A class action reform bill currently before Congress would
be a serious setback for pension funds and institutional investors, and is
possibly unconstitutional, according to legal scholars.
The “Fairness in Class Action Litigation Act of 2017,” (H.R.
985), which was introduced last week by Congressman Bob Goodlatte (R-Va.), seeks
to maximize recoveries by victims, while eliminating unmeritorious claim.
“Class action lawsuits are rife with abuse,” said Lisa
Rickard, president of the US Chamber of Commerce’s Institute for Legal Reform,
which supports the bill. “The Fairness in Class Action Litigation Act will
ensure that class members get paid first, and that lawyers only earn a
percentage of what class members actually receive. It will also protect
businesses from abusive lawsuits, and the economic damage that they cause.
However, there are some provisions in the bill that have
raised serious Constitutional concerns by legal experts. Particularly damaging
to pension funds and institutional investors is a conflict of interest provision
“A Federal court shall not issue
an order granting certification of any class action in which any proposed class
representative or named plaintiff is a relative of, is a present or former
employee of, is a present or former client of (other than with respect to the
class action), or has any contractual relationship with (other than with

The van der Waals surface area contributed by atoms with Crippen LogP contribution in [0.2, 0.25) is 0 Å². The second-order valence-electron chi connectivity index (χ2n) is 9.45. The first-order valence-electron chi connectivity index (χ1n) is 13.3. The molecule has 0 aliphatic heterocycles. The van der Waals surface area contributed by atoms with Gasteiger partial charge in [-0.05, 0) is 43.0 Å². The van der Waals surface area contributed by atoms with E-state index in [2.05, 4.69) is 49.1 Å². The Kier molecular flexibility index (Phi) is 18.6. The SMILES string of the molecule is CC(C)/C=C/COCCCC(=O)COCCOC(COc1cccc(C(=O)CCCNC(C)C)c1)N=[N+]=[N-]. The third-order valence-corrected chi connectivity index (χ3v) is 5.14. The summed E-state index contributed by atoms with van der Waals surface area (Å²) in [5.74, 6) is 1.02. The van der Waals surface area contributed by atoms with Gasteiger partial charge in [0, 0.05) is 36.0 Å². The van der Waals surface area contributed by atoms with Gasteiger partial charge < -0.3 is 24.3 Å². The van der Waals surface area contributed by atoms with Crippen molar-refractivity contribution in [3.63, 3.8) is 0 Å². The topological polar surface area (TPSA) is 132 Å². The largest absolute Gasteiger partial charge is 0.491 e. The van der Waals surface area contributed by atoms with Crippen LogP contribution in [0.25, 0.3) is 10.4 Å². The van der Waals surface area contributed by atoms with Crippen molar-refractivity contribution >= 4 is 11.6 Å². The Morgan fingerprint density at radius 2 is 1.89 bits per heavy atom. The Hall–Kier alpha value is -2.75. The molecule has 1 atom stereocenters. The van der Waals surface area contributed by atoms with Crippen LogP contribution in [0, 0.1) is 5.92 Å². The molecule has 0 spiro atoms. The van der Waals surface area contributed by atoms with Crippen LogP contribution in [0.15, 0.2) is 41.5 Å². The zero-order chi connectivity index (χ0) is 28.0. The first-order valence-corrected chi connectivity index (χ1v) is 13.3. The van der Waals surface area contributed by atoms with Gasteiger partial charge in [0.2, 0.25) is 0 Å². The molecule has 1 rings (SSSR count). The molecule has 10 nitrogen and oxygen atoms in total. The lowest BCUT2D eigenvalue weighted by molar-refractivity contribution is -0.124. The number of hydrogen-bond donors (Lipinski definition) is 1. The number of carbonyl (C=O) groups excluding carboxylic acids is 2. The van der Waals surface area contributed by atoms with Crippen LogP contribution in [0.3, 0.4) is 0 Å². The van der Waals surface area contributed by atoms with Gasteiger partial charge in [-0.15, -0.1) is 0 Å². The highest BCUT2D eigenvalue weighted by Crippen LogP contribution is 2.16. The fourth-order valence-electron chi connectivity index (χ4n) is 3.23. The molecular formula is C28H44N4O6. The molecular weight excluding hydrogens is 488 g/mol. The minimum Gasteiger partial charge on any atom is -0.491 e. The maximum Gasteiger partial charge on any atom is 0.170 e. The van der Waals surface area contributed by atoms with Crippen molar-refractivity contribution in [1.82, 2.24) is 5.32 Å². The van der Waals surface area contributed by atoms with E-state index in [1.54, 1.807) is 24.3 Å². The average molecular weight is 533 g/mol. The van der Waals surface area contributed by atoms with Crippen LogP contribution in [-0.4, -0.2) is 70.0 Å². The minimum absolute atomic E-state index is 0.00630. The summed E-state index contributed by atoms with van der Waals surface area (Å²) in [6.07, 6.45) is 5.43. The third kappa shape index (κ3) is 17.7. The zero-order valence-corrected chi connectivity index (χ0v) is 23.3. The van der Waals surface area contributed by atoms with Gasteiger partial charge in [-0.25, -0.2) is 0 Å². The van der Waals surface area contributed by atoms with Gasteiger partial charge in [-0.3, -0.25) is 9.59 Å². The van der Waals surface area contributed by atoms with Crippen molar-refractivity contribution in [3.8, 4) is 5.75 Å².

respect to the class action) class counsel.”
In other words, “no institutional investor could hire the
same law firm more than once in a class action,” John Coffee Jr., director of
Columbia Law School’s Center on Corporate Governance, told CIO. “It’s like saying you can’t see the same doctor twice.”
Since all the major pension funds have already used the
major plaintiff law firms at least once, they would be cut off from their
existing counsel, Coffee added. “That to me is invalid and is a major concern,”
he said. “The committee should be shown that the attempt to say you can only
use a lawyer once is probably unconstitutional.”
Elizabeth Chamblee Burch, a law professor at the University
of Georgia who specializes in class actions and mass torts, also found problems
with the conflict of interest provision in the bill.
“People naturally turn to those that they trust the most to
prosecute their claims. Whether those previous relationships create disabling
conflicts of interest is something that the courts already monitor,” said Burch
in comments submitted to Congress. “Judges already test the relationship
between class members and the named representative ... as such, restricting a
client’s freely chosen counsel is unnecessary.”
Another provision that could cause problems pensions and
institutional investors is one that triggers an automatic appeal of class
certification. This allows a defendant to automatically appeal any class
certification against it, something almost every defendant would likely choose
to do. Coffee says this automatic appeal provision could add a year or more to any
class action litigation.
While Coffee did say he found some aspects of the bill to be
“sensible and even desirable,” he believes the bill was intentionally written
to be as broad and sweeping as possible “to try to shut down the existing
between plaintiffs and law firms.”
Myriam Gilles, vice dean of Yeshiva University’s Benjamin N.
Cardozo Law School, said in comments submitted to Congress that “the bill would
radically restrict access to justice for injured consumers, employees and small
businesses by, among other things, imposing requirements upon class plaintiffs
that are both unrealistic and unnecessary.”
By Michael Katz